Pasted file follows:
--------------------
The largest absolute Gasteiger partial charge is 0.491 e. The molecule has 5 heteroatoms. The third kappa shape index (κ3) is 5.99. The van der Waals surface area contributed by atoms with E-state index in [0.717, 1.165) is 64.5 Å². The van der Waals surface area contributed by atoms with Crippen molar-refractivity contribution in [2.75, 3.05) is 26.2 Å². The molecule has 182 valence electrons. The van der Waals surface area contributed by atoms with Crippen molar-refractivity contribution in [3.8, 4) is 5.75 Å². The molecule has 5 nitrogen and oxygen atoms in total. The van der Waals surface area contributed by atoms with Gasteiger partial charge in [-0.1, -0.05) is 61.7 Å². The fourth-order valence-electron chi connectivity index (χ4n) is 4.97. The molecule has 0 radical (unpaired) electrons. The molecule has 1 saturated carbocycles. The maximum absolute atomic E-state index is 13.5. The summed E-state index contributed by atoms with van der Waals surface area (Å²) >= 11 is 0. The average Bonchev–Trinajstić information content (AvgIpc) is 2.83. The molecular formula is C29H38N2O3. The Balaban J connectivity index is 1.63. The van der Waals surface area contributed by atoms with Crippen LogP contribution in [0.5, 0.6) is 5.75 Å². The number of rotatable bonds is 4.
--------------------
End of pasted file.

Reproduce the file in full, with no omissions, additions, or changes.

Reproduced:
The largest absolute Gasteiger partial charge is 0.491 e. The molecule has 5 heteroatoms. The third kappa shape index (κ3) is 5.99. The van der Waals surface area contributed by atoms with E-state index in [0.717, 1.165) is 64.5 Å². The van der Waals surface area contributed by atoms with Crippen molar-refractivity contribution in [2.75, 3.05) is 26.2 Å². The molecule has 182 valence electrons. The van der Waals surface area contributed by atoms with Crippen molar-refractivity contribution in [3.8, 4) is 5.75 Å². The molecule has 5 nitrogen and oxygen atoms in total. The van der Waals surface area contributed by atoms with Gasteiger partial charge in [-0.1, -0.05) is 61.7 Å². The fourth-order valence-electron chi connectivity index (χ4n) is 4.97. The molecule has 0 radical (unpaired) electrons. The molecule has 1 saturated carbocycles. The maximum absolute atomic E-state index is 13.5. The summed E-state index contributed by atoms with van der Waals surface area (Å²) >= 11 is 0. The average Bonchev–Trinajstić information content (AvgIpc) is 2.83. The molecular formula is C29H38N2O3. The Balaban J connectivity index is 1.63. The van der Waals surface area contributed by atoms with Crippen LogP contribution in [0.5, 0.6) is 5.75 Å². The number of rotatable bonds is 4.